Anjan Sundaram

Anjan Sundaram

Author, Journalist, TV Presenter, 2020-2021 Berggruen Fellow


Anjan Sundaram is an award-winning author, journalist, academic, and television presenter. He is the author of Stringer, Bad News, and Breakup. His books have been featured by Christiane Amanpour and Fareed Zakaria on CNN, Jon Stewart on The Daily Show, MSNBC’s Morning Joe, and NPR’s All Things Considered. 

Anjan presented the critically-acclaimed TV series, “Coded World”, about how Artificial Intelligence and algorithms are changing humanity. His writing has appeared in The New York Times, Granta, the New York Review of Books, and The Guardian

He has received Reuters and Frontline Club prizes for his reporting and has served as an artist-in-residence at the Rockefeller Foundation’s Bellagio Center. He is also a Skoll World Fellow and a TED Fellow, and was invited to give a TED Talk about his war correspondence. Stringer was a Royal African Society Book of the Year in 2014, and Bad News was an Amazon Book of the Year in 2016. 

Anjan graduated from Yale University with a Master of Science in mathematics and he holds a Ph.D. in journalism. He is currently working on a novel, building on his Berggruen Fellowship research, about the relationship between humans, technology and nature.”

composed by Arswain
machine learning consultation by Anna Tskhovrebov
commissioned by the Berggruen Institute
premiered at the Bradbury Building
downtown Los Angeles
april 22, 2022

Human perception of what sounds “beautiful” is necessarily biased and exclusive. If we are to truly expand our hearing apparatus, and thus our notion of beauty, we must not only shed preconceived sonic associations but also invite creative participation from beings non-human and non-living. We must also begin to cede creative control away from ourselves and toward such beings by encouraging them to exercise their own standards of beauty and collaborate with each other.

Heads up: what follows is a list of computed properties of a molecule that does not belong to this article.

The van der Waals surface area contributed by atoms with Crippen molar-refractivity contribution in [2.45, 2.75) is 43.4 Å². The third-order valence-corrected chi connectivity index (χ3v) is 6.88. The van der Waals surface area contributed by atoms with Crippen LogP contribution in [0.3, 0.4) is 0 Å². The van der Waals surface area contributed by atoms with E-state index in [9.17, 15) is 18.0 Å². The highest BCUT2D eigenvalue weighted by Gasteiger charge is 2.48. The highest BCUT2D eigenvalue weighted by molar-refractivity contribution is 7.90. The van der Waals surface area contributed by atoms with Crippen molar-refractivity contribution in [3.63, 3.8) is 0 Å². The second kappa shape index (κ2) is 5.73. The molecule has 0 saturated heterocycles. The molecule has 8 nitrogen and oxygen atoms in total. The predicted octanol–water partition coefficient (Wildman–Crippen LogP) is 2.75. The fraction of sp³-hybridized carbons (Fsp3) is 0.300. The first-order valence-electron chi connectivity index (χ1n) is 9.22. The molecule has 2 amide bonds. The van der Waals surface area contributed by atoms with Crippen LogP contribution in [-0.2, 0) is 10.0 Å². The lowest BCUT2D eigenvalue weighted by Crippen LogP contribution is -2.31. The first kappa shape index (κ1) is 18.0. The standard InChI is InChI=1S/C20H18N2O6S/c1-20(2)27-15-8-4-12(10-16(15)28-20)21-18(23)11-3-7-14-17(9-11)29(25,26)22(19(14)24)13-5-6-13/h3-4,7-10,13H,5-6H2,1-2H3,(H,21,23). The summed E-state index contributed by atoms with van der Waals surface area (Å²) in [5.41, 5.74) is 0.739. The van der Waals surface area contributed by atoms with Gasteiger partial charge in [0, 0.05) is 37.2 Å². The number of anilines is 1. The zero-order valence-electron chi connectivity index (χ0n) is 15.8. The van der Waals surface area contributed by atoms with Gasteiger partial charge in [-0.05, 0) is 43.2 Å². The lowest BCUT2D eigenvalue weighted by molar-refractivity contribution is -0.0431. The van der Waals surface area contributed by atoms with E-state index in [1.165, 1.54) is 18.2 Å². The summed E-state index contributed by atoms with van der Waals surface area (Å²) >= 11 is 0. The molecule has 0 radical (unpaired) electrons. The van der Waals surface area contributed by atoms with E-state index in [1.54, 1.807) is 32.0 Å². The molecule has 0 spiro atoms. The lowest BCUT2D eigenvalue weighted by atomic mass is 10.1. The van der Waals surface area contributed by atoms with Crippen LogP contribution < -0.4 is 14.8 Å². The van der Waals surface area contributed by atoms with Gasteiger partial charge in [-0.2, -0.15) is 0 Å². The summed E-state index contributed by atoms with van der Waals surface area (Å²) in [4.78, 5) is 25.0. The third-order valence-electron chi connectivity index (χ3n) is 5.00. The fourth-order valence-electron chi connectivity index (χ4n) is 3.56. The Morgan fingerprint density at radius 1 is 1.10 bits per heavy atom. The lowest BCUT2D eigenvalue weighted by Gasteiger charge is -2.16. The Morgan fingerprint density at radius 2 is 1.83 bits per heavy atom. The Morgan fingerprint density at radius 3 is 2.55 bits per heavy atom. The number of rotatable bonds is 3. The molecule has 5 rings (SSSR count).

Movement I: Alarm Call
‘Alarm Call’ is a long-form composition and sound collage that juxtaposes, combines, and manipulates alarm calls from various human, non-human, and non-living beings. Evolutionary biologists understand the alarm call to be an altruistic behavior between species, who, by warning others of danger, place themselves by instinct in a broader system of belonging. The piece poses the question: how might we hear better to broaden and enhance our sense of belonging in the universe? Might we behave more altruistically if we better heed the calls of – and call out to – non-human beings?

Using granular synthesis, biofeedback, and algorithmic modulation, I fold the human alarm call – the siren – into non-human alarm calls, generating novel “inter-being” sonic collaborations with increasing sophistication and complexity. 

Movement II: A.I.-Truism
A synthesizer piece co-written with an AI in the style of Vangelis’s Blade Runner score, to pay homage to the space of the Bradbury Building.

Movement III: Alarmism
A machine learning model “learns” A.I.Truism and recreates Alarm Call, generating an original fusion of the two.

Movement IV: A.I. Call
A machine learning model “learns” Alarm Call and recreates A.I.Truism, generating an original fusion of the two.